ject to the charges before mentioned, unto and amongst his “ dear fifters Grace Trevor, Mary Trevor, Ann the wife of the “ Honourable G. Bofcawen, Margaret Trevor, Ruth Trevor, “ Gertrude Trevor, and Arrabella Trevor, during their natural “ lives respectively share and share alike, and from and after the “ decease of any of them, then the part or share of her or them “ fo dying, to go to the first and other fons of such of them fo
dying, and the heirs of his and their bodies successively, and “ in default of such fons then to and amongst the daughters of “ his faid fifters fo dying as tenants in common, and not as “ joint-tenants and the heirs of their respective bodies issuing, “ but in case any of his faid feven fifters last-mentioned should “ die, without leaving any issue of her body begotten, or that “ fuch issue should die before he or the should attain his or her
age of twenty-one years, and without islue, then he gave her “ fare to and amongst the survivors or survivor of his faid " seven fifters and their issue, to go and defcend in like manner
as before is mentioned as to the shares, parts, or proportions " before given to them respectively.” Then having given the overplus of his personal estate, plate, and jewels, after debts and legacies paid, to be divided amongst his faid feven fifters, he proceeded thus: “ And I do further will and appoint that in case all
my faid seven sisters shall happen to die without issue, or leaving “ iflue, such issue shall all die before he, she, or they shall attain the “ age of twenty-one years and without issue, that then my faid “ estate in Middlesex and Wales (subject as aforesaid) shall go to “ and be enjoyed by such person or persons who shall then be “ entitled to my estate in Sussex hereinbefore devised.”
The testator died the oth September 1743. On the 27th of July 1744, Gertrude Trevor, one of the seven fitters, married the Honourable Charles Roper, and had ifiue two fons, Trevor Charles Roper (afterwards Baron Dacre) and Henry Roper (who died), and also a daughter Gertrude (now Baroness Dacre, and lessor of the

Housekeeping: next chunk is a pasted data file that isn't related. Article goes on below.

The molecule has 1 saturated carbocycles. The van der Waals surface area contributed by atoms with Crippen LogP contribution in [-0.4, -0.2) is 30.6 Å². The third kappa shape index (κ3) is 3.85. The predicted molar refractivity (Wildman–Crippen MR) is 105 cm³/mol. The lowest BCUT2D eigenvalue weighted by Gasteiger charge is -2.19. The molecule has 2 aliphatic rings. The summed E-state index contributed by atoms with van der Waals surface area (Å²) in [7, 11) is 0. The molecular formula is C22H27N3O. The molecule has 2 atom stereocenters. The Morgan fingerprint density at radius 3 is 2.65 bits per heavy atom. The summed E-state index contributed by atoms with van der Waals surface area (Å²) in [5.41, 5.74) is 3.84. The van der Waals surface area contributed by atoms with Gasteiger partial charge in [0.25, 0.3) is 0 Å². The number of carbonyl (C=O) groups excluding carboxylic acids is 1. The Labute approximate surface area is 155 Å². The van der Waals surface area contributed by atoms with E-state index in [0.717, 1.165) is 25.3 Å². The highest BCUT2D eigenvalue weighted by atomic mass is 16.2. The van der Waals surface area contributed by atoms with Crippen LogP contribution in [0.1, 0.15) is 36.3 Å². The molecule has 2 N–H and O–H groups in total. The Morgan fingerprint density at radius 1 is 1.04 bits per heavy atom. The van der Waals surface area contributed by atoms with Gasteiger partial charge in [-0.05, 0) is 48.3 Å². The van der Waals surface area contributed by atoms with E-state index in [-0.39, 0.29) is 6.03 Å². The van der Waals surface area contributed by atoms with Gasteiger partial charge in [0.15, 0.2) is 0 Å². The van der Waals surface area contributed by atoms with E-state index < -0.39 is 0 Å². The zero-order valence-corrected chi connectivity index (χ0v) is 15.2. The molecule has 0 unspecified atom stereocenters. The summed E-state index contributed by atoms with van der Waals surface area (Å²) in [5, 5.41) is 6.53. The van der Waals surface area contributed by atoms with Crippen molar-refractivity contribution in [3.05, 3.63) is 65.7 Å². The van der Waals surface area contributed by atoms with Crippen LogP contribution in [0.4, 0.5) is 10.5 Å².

1798. Plaintiff). The Honourable Charles Roper died leaving Gertrude
a widow. Ruth and Margaret, two of the seven lifters, died D E ex dem. without iffue, whereby the other five fifters became each seifed
for life of one-fifth of these estates. On ad of March 1773, Tre-
The lessor of the Plaintiff, under the words “ in default of such
This case was twice argued, once in Trinity Term last by 1798. Williams Serjt. for the Plaintiff, and Shepherd Serjt. for the Defendant, and again in this Term by Le Blanc Serjt. for the Dobex dem. former, and Cockell Serjt. for the latter.
DACRE, Arguments for the Plaintiff. It will be contended on the other side, that as the words “ in default of such fons” introduce the limitation to the daughters, that limitation is contingent, and the contingency having happened by the birth of a fon, all the subsequent remainders are destroyed. But those words do not create a contingency, being only a continuation of the preceding limitation to the fons, and mean the same as if the testator had said “on failure of the preceding limitation." This construction is warranted by the general intent of the teftator appearing on the face of the will. The survivorship between the seven fifters being to take place only in case of the death of any of them without leaving any issue of their bodies begotten, or the death of such issue before he or she shall attain the age of twenty-one and without iflue, fhews that the teftator had it in contemplation, that all the issue of his seven fifters, both male and female, would take, independent of any contingency; and the limitation to Dr. Trevor, being to take place only in case there should be no issue of any of the fifters, proves the same intent. Moreover the teftator by his will has excluded his fifter Rice; but if the words in question should be held to make the remainders over contingent, the cross-remainders to the fifters, and the reversion to Dr. Trevor, would be put an end to by the birth of a son of any one of the seven fifters, and the excluded filter would take with the others as co-heiress. Indeed the very situation of these words, placed as they are between the two limitations, thews that they were intended to connect them, and to give to the daughters on failure of issue male. The Court will do in this case what they have usually done, namely, conftrue the subsequent words by the preceding limitation, Tuck v. Frencham, Moore 13. Dyer 171. 1 Anderson 8. Co. Litt. 21. a. note 126. ed. 15. Claxton v. Glazier, cited by Mead J. Moore 124. and in Cro. Eliz. 16. by the name of Glover and Clatche's case. Now the preceding limitation being to the fons in tail general, the subsequent words, “ in default of “ such fons,” may be read, “ in default of the preceding limi6 tation.” Where a teftator in creating a remainder has used shortness or incorrectness of expreslion, the Court will not on that account conftrue the remainder to be contingent. Nicholas Lee's